Jersey Boys misses high notes

BY MATTHEW BYRD | JUNE 26, 2014 5:00 AM

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2 out of 5 Stars

There are, as anyone who watches enough movies can tell you, thousands of ways to make a horrible film: substandard dialogue, poor pacing, bland (or, even worse, offensive) characterization, pure boredom, and countless other sins. However, a bad movie is at its most deflating and frustrating not when it is blatantly disastrous but rather, when the blueprint of a good film is shown to the viewer, but construction of one doesn’t take place. Jersey Boys is this type of film.

The film, adapted from the hit Broadway musical, follows the trajectory of Frankie Valli and the Four Seasons, the bubblegum pop quartet borne out of the crime and poverty of the Italian ghetto in 1950s Newark, New Jersey. Part-time gangster/bandleader and guitarist Tommy DeVito (Boardwalk Empire’s Vincent Piazza), frequently annoyed bassist Nick Massi (Michael Lomenda), keyboardist and musical prodigy Bob Gaudio (Erich Bergen), and the front man with the falsetto from God Frankie Valli (John Lloyd Young), navigate petty grudges, mob interests (represented wonderfully by Christopher Walken as Four Seasons friend and mob boss Gyp DeCarlo), and personal debts to become one of the most famous international recording groups in history. The movie is told by the members of the group breaking the fourth wall to the audience. It’s essentially Goodfellas: The Musical.

In fact, looking at Goodfellas is a useful way of diagnosing what makes Jersey Boys feel so lackluster despite so many strong elements. The Four Seasons’ music sounds as great as ever, there’s some terrific actors (Piazza and Walken give particularly strong turns), and Clint Eastwood, with cinematographer Tom Stern, creates a really beautiful atmosphere that reflects the glamour of the era, and the camera moves when it has to and stops when it doesn’t — the trademark of a veteran director who knows how to churn out scene after scene.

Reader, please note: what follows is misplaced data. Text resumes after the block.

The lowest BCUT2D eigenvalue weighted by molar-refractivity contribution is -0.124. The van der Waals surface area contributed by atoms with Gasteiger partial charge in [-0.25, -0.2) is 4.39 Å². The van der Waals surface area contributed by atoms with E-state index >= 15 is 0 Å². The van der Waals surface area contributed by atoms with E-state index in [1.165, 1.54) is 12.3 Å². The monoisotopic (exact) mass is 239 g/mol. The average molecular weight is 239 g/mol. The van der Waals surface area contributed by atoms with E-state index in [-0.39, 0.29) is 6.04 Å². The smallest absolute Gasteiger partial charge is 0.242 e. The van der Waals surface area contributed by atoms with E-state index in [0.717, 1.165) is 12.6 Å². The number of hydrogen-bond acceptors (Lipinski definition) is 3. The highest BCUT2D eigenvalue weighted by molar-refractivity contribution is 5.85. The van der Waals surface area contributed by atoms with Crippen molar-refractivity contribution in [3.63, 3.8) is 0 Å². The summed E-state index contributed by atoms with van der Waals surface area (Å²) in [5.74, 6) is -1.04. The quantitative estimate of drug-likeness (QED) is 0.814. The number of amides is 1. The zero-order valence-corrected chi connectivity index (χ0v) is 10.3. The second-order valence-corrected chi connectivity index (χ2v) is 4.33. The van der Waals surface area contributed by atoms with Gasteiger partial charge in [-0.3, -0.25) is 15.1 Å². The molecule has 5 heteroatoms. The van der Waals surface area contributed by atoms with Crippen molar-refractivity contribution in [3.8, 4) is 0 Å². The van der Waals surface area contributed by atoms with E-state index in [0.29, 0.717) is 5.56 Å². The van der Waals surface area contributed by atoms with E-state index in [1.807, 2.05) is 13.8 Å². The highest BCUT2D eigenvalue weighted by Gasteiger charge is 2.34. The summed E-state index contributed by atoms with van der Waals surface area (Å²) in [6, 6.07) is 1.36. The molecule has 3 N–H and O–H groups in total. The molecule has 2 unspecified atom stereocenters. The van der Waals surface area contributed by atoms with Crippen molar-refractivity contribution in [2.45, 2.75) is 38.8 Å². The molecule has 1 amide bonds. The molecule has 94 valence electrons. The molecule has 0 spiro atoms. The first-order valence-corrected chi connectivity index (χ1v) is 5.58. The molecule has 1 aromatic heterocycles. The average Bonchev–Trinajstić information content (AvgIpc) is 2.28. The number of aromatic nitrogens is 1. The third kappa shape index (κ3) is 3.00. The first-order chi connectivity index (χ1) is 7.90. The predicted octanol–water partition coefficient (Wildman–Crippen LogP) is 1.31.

The film even has a really subversive play on the traditional “Rise and Fall” dynamic of musical biopics, showing the group as rife with internal divisions and poisonous rivalries from the very beginning, a recipe that may have led to great music but was not conducive to a healthy, prosperous, stable working relationship.

However, all these elements fall apart as soon as the film starts rolling. Like Goodfellas, Jersey Boys has this giant world to explore (the New Jersey Italian ghetto, the record industry in New York, road touring, etc.) and tries to ease the audience into it through narration. However, unlike Goodfellas, which grounded itself in Henry Hill’s perspective and allowed this world to come to life through his eyes, Jersey Boys is a narrative mess, jumping between Tommy and Nick in the first half before essentially becoming a Frankie Valli biopic about halfway through the film’s second act.

This fascinating world that’s assembled with great musical numbers and seamless choreography becomes a cipher. We aren’t embedded in any of the characters’ psychology, so we have a hard time navigating the world we are supposed to spend two hours in. This fundamental problem of structure seeps its way into the weakness of every element in the film, making many emotionally wrought moments feel cursory because, at a basic level, we don’t know these characters enough to care.

Jersey Boys lays out so many intriguing possibilities for a great film — themes of poverty, fame, the mindset of criminality, and others that could’ve been explored. But the toxin at the core of its structure makes it nothing more than a two-hour music video. At least the songs sound good.

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